Why thousands of people are leaving Nepal
When an earthquake hit Nepal in April, 9,000 people were killed and many more lost their homes. Thousands of men are now facing a difficult choice - should they stay to rebuild the country, or travel abroad where they can earn more money?
Sabin has a dilemma. We are sitting outside the tea shop in his village, chickens pecking around our feet.
"I am supposed to go back to my job in Qatar, building World Cup football stadiums," says Sabin, a wiry looking 25-year-old. "But if I go I worry about how my family will manage through the winter cold - and if I stay, where will the money come from to build a new house?"
Sabin's home was destroyed in the earthquake which hit Nepal earlier this year. Months later, his wife and two-year-old son are still living in a temporary corrugated iron shelter.
At first glance, his village - in the hills about three hours' bus ride along a bumpy road from Kathmandu, the capital - has a pastoral, contented air about it.
A water buffalo lopes past, a bird - like a jockey - swaying on its back. An elderly man with a young child on his shoulders walks through the bright green stalks of the rice paddy. In the distance, a wind is whipping snow off the tops of the Himalayas, white brushstrokes on a cobalt blue sky.
"It's not only about the money," says Sabin, who is back home from his job in Qatar for the first time in two years. "So many of the men have gone away there's no-one left here now to repair the earthquake damage and build the houses. No-one to do the pipes, the electricity - they're all gone."
More than three-and-a-half million Nepalis - that's well over 10% of the population of this mountainous, underdeveloped country - have left to work abroad over the past 20 years.
Most of them are young men like Sabin. "Look around - do you see what you don't see?" he asks. "No young men - they're all in Malaysia, Qatar, Abu Dhabi, Dubai - everywhere but here."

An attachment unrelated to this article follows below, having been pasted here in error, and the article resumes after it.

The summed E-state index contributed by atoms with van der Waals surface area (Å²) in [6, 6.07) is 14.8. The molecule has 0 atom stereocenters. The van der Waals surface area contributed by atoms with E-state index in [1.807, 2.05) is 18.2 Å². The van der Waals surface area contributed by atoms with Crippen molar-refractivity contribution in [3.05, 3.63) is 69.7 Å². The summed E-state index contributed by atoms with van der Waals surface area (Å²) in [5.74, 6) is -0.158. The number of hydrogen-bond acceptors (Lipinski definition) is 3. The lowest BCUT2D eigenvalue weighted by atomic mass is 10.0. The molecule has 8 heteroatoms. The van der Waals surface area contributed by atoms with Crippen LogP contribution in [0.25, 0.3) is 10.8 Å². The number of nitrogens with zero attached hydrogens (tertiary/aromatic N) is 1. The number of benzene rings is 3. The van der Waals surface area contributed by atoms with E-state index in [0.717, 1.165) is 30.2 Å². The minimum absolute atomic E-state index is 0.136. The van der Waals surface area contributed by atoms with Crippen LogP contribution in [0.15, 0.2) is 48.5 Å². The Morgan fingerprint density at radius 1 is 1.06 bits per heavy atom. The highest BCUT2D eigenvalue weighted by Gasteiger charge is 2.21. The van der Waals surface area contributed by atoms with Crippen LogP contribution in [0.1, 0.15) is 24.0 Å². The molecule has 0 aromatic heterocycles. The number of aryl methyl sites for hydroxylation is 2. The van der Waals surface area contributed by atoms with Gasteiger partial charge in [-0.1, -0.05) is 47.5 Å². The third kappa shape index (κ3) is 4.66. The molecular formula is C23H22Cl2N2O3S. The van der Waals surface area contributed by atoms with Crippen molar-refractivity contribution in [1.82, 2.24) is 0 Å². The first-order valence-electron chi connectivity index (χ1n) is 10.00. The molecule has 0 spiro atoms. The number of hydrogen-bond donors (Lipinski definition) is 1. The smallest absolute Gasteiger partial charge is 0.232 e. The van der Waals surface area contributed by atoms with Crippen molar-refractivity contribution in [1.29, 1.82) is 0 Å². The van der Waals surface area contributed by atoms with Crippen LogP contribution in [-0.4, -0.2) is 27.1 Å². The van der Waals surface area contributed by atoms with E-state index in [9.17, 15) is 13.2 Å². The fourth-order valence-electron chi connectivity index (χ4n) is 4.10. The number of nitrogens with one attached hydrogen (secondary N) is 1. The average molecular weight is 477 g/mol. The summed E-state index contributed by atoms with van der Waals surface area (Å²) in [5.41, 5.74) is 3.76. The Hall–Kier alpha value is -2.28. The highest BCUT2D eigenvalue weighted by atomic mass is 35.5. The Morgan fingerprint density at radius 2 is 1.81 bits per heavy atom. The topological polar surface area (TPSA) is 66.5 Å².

Nepalis working abroad have a tough time of it, particularly those who leave the cool air of their mountain villages to labour in the heat of the Gulf states where summer temperatures can top 40C for days on end.
We are brought a curry, scooping up rice by hand. The chickens fight over scraps I clumsily drop on the floor.
"Many who go to the Gulf find they can't exist in the conditions there," says Sabin.
"Some die because it's too hot. But some die of cold - after hours working in the heat the labourers take a break. They often go into an air-conditioned place and then fall asleep. And they never wake up. We call it the killing room."
Remittances from workers overseas are vital for Nepal's economy. Most people live on less than $2 a day. The country's struggle to fight its way out of poverty has been difficult.
A 10-year civil war which ended in 2006 has been followed by an extended period of political instability.
The Madhesi people of southern Nepal claim a new constitution discriminates against them - they've mounted a blockade, stopping imports of fuel, medicines and other vital supplies from India. Many in Kathmandu accuse big-brother India of bullying tactics and orchestrating political unrest.
We climb the hill to what remains of Sabin's house. All that's there are two walls held in place by precarious-looking wooden buttresses. The rest is rubble.
"People are nervous" he says. "When they hear a loud sound the children often run out of their shelters. My mother says the gods and the demons deep down in the earth are still fighting."
Inside, the shelter is dark and musty. A large flat-screen TV, brought back as a gift from far-away Qatar, is propped, unconnected to a power supply, against a wall. Goats wander in and out.
Days later, I'm leaving Kathmandu's small airport. Under a "Migrant workers" sign there's a long queue of young men, slowly shuffling towards passport control on their way to jobs abroad.
It's easy to spot the new recruits - they're the ones in the smart clothes, looking more like teenagers going on holiday than labourers bound for building sites in the Gulf. On average, more than 1,500 leave every day.
I look for Sabin among them. Perhaps he's decided to stay after all. But he'll probably go - to sweat in the heat and continue constructing football stadiums - and dream of, sometime, rebuilding his house in the cool air of his mountain village back home.
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